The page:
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For Here, Please | I’m Having a Heat Wave

By Jen Violi

It’s January, but I’m thinking of summer because it feels like full-blown late July in my body, particularly my head, a pulsing inferno, again. Day two of my own personal heat wave. Like the one when we were camping in August two years ago outside of Pick-athon, at Mike’s friend Greg’s mom’s property, right across from where the music festival is held.

A late summer afternoon. Lunchtime. Eating something grilled, plus guacamole and chips with the hodge-podge of people gathered.

Greg running around and playing with our other friends’ little boys, rambunctious ones who have now sprinted off the property onto the pavement of the church parking lot next door. Then we hear the scream crying of an accident.

Someone fell and got hurt. Some little being, wailing as only little beings know how to do when they get hurt. Mom runs over, Dad too. And R, one of the boys, maybe seven, has fallen and skinned his knee—no major damage.

Later, Greg tells us that when he squatted next to R right after he fell, he looked earnestly up at Greg, with tears in his eyes, and like a film ingénue on her deathbed, said, “I don’t want to die!”

This morning, Mike reminded me of that moment. “Hey, do you remember what R said after he fell?”

I did. I think of it every so often. It makes me laugh and it also makes me feel other things, like the immediacy of life and death, the overwhelming emotion—joy and grief—of it all. Like this heat in my body. I want to throw open a window, cool off my head, and gulp in some fresh air and start over. Snow would be no match for me today.

I want to lay down or lie down. For the life and death of me, I still can never remember which it is. Don’t tell anyone, okay? I still, always, have to look it up. Maybe that’s why I’ll more often say I want to get prostrate or stretch out on my  back on the earth.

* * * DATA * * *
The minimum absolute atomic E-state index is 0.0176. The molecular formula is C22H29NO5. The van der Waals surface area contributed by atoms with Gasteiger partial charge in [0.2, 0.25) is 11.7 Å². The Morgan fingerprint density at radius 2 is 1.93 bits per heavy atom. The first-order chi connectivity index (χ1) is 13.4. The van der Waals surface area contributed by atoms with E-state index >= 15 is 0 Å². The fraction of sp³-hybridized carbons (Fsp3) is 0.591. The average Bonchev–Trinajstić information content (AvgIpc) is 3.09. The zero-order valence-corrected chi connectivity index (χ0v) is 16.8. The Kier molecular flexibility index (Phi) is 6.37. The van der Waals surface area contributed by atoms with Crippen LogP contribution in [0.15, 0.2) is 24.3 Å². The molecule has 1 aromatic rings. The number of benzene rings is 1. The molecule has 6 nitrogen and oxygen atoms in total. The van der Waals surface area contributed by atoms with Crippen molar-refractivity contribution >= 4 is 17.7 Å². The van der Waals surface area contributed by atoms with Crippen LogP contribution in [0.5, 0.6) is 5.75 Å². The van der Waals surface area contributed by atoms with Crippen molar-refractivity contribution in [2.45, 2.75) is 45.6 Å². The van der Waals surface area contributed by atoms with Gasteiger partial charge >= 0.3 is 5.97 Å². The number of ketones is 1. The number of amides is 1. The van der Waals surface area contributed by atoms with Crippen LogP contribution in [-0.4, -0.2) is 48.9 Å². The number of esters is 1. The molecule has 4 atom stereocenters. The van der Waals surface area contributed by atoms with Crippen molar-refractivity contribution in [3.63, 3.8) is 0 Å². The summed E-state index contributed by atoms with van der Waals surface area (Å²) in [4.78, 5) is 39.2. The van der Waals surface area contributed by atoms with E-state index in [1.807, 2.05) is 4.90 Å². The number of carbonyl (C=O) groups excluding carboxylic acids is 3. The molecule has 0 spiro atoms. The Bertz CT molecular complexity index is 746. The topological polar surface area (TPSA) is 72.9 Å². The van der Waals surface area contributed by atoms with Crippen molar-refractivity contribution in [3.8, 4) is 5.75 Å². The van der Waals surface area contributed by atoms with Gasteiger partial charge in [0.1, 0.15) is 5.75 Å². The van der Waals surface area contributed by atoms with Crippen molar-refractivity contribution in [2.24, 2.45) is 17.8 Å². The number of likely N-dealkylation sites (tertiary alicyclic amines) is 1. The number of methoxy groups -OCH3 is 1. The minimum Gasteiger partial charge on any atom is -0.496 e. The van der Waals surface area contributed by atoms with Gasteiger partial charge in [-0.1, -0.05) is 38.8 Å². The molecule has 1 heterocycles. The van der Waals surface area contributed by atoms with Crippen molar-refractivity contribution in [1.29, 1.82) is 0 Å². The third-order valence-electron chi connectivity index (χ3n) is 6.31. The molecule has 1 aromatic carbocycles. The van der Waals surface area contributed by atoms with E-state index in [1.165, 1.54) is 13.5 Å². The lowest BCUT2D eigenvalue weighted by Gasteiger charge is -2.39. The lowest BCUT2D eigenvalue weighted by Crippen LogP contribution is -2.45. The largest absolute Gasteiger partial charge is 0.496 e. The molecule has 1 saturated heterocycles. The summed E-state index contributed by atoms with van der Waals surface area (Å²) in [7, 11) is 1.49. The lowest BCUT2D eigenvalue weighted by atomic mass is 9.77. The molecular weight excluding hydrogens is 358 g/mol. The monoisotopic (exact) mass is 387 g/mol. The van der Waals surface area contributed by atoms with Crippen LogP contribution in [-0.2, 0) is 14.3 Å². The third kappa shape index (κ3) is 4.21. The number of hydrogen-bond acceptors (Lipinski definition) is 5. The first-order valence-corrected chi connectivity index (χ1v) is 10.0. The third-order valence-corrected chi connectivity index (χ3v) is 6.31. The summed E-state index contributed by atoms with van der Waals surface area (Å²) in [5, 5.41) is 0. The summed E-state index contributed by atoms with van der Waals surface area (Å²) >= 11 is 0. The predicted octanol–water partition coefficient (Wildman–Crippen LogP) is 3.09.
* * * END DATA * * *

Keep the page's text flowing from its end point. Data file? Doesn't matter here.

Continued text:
I know how to find a good work around. Especially when I need to get to the ground.

Today I wish I could put blankets out on a lawn, like we—a different we—did that day in New Orleans. A best day, I would call it, in the backyard of our apartment in the house on Solomon Place. My two beautiful roommates and my then-beloved and I on blankets on the grass. Drinking Abita Purple Haze and Sam Addams Cherry Wheat, light crisp beers soothing a hot day.

Using my sparkly blue eyeliner, we decorated each other with words and pictures, like Marlee Matlin in that What the Bleep movie. Which makes me sound like some sort of rainbow hippie and maybe I am, or I was. Having words like “beautiful” and “loved” written on my upper arm, or sparkly blue hearts drawn on my right cheek. Two dear friends and my sweetheart, plus Mirabella the beagle, running all around.

I didn’t know then that less than five years later, I’d be back in New Orleans, visiting at Thanksgiving without my sweetheart, who had become my ex-husband, because he’d given up on us. I was back in the same neighborhood, Mid-City, different apartment, staying with my once-roommate and still dear friend, and trying not to be too heartbroken to function.

On this visit, familiar places felt less kind. That first night we went to the Parkview Tavern, a bar that had been like home for three years of my life, my own personal Cheers. It felt odd, off. Or maybe it was me. The picnic tables out front were full of writers doing the same MFA program I had done. I saw a few familiar faces, but mostly no one seemed excited to see me, and definitely, not everybody knew my name. Where was I? Where did I fit?